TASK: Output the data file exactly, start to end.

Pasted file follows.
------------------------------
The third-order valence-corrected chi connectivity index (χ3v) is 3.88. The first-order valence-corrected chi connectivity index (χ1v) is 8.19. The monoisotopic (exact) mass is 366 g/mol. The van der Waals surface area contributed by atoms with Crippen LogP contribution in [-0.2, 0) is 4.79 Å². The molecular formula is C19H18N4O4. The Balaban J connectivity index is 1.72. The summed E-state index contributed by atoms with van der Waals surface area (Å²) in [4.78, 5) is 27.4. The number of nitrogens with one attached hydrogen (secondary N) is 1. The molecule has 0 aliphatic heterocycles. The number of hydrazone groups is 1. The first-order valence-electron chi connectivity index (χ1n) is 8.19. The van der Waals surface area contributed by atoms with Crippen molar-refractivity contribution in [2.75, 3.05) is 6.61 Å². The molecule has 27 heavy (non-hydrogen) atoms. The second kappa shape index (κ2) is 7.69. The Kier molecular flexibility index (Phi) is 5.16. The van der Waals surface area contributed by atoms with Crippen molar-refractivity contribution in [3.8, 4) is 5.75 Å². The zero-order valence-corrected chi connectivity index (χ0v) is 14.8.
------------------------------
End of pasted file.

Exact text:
The third-order valence-corrected chi connectivity index (χ3v) is 3.88. The first-order valence-corrected chi connectivity index (χ1v) is 8.19. The monoisotopic (exact) mass is 366 g/mol. The van der Waals surface area contributed by atoms with Crippen LogP contribution in [-0.2, 0) is 4.79 Å². The molecular formula is C19H18N4O4. The Balaban J connectivity index is 1.72. The summed E-state index contributed by atoms with van der Waals surface area (Å²) in [4.78, 5) is 27.4. The number of nitrogens with one attached hydrogen (secondary N) is 1. The molecule has 0 aliphatic heterocycles. The number of hydrazone groups is 1. The first-order valence-electron chi connectivity index (χ1n) is 8.19. The van der Waals surface area contributed by atoms with Crippen molar-refractivity contribution in [2.75, 3.05) is 6.61 Å². The molecule has 27 heavy (non-hydrogen) atoms. The second kappa shape index (κ2) is 7.69. The Kier molecular flexibility index (Phi) is 5.16. The van der Waals surface area contributed by atoms with Crippen molar-refractivity contribution in [3.8, 4) is 5.75 Å². The zero-order valence-corrected chi connectivity index (χ0v) is 14.8.